The business imperative of investing in Asia is not up for debate: more than half the world’s consumers reside within Asia. What’s more, Asian countries – particularly those of Southeast Asia – are bucking the global aging trend; while the average age of the U.S.’s and Europe’s populations continue to rise, Asia’s are young and increasingly well educated, forming a growing middle class consisting of consummate consumers.
Which countries are most favorable to investment? Check out our ranking below.
As the Socialist country opens up its markets, advances in sustainable development in food processing, garment manufacturing, machine building, and mining are all spurring growth. Reforms will continue to unlock economic opportunity for investors. And the country provides affordable, talented, and ambitious workers, yielding high productivity at a low cost.
China is the world’s second-largest economy and most populous country. And though economic growth has slowed since its decades-long double-digit increases, it is still one of the fastest growing markets owing to its continued modernization and globalization efforts. China provides skilled, inexpensive labor while newly opened Free Trade Zones are making foreign investments even more economical. Increased focus on Chinese environmental challenges and improving citizens’ quality of life also provide opportunities for businesses.
Cambodia’s increasingly well-educated and literate workforce is still among Asia’s least expensive—and youngest (61% of Cambodians are under age 25). Political stability, 100% foreign ownership allowances, and incentives make investment attractive. Untapped natural resources and urbanization provide additional opportunities.
A new governing administration is bringing about economic changes in the Philippines, including improvements to policies that will better serve foreign investors. Expect lower taxes for businesses and citizens, enabling a boost in spending. Infrastructure investments will also catalyze growth, bringing more development to previously underserved rural areas of the country.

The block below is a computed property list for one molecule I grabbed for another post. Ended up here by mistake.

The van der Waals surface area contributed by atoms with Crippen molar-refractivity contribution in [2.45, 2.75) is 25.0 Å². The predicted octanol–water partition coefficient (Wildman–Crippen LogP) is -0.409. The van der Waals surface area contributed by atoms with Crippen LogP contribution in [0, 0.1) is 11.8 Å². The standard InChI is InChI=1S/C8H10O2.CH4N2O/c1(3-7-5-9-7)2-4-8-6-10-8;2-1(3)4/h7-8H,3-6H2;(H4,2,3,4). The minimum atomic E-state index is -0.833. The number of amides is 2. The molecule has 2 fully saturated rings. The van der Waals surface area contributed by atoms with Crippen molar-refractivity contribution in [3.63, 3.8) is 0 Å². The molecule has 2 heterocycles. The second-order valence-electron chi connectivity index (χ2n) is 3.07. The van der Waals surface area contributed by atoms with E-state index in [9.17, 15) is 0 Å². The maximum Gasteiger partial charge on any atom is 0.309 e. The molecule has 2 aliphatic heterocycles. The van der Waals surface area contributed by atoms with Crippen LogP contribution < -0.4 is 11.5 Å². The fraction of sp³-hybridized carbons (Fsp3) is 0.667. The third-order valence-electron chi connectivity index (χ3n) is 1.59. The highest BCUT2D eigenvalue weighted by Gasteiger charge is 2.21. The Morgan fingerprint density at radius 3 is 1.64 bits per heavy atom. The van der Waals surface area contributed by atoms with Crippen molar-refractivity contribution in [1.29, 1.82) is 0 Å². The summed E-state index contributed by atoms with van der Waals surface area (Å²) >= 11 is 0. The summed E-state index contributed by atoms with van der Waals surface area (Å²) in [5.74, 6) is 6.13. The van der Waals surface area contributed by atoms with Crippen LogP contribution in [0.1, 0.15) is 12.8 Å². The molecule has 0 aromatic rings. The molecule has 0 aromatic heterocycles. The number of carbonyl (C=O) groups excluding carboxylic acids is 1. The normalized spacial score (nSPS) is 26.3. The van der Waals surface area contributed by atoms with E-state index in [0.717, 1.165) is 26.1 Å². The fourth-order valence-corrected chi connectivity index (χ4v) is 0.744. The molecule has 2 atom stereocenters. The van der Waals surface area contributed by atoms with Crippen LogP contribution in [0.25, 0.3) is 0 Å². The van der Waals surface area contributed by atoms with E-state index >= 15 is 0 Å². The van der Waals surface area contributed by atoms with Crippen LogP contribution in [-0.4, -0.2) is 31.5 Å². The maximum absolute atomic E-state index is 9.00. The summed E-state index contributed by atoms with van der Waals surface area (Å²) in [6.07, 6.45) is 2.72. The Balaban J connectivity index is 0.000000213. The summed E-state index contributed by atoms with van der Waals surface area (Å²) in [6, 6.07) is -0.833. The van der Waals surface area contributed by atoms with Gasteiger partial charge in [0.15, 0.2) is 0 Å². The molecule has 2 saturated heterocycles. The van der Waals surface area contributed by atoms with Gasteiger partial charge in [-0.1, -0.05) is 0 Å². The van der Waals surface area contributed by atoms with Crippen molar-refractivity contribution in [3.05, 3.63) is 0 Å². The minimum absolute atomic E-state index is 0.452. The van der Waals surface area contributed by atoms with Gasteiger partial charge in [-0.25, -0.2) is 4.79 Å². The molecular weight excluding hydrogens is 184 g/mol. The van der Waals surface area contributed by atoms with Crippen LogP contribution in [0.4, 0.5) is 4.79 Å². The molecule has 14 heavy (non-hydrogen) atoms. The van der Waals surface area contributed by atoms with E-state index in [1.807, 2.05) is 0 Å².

Low labor costs and the availability of raw materials has made Indonesia a longtime favorite of foreign investors. Its young population and political stability have encouraged substantial economic growth—more than 6% this decade. And while Indonesia is well-established as a manufacturer of goods, it is developing beyond labor-intensive industries to accommodate an increasingly well-educated market.
India is the new China—a huge and diverse market with tons of room for economic growth. Reductions in the corporate tax rate will entice business startups and established multinationals alike to set up shop here. Thanks to its educated, English-speaking workforce, India has already become a powerhouse in IT and software development services, oftentimes engaging Western customers as the locus of outsourced contract employees.
Anyone with extensive travel experience can confirm Bangkok’s role as the gateway to Southeast Asia. So, too, is Thailand the gateway to economic opportunities in the region. A growing economy, advanced infrastructure, competitive human capital, and government support (with a low 20% corporate tax rate) are all reasons why investors continue to flock to this kingdom.
Japan continues to be a safe bet for investors. This is especially true now that the current government is carrying out major reforms to jump-start the economy. Japan has a mature median-income market, making for space to grow in areas like consumer tech. Add in the 2020 Tokyo Olympics and expect an acceleration in infrastructure construction and spending.
More than half of Malaysia’s multiethnic, well-educated population of 31 million is online—and spends more than four hours a day connected thanks to an advanced infrastructure. English-speaking technologists are pursuing innovative arenas such as robotics, artificial intelligence, 3D printing, and more. Yet, the workforce and rental properties are more affordable here than in neighboring countries—savings that more than 5000 multinational companies are already taking advantage of.
Singapore is known as one of the world’s easiest places to do business. And no wonder: The Singapore government makes great efforts to attract and retain businesses with low tax rates and pro-innovation laws protecting intellectual property rights, encouraging pharmaceutical and technology advancements. It has also supported initiatives to develop and test new ways to address urban living, wellness, aging, and health care as part of its Future Ready Singapore program.
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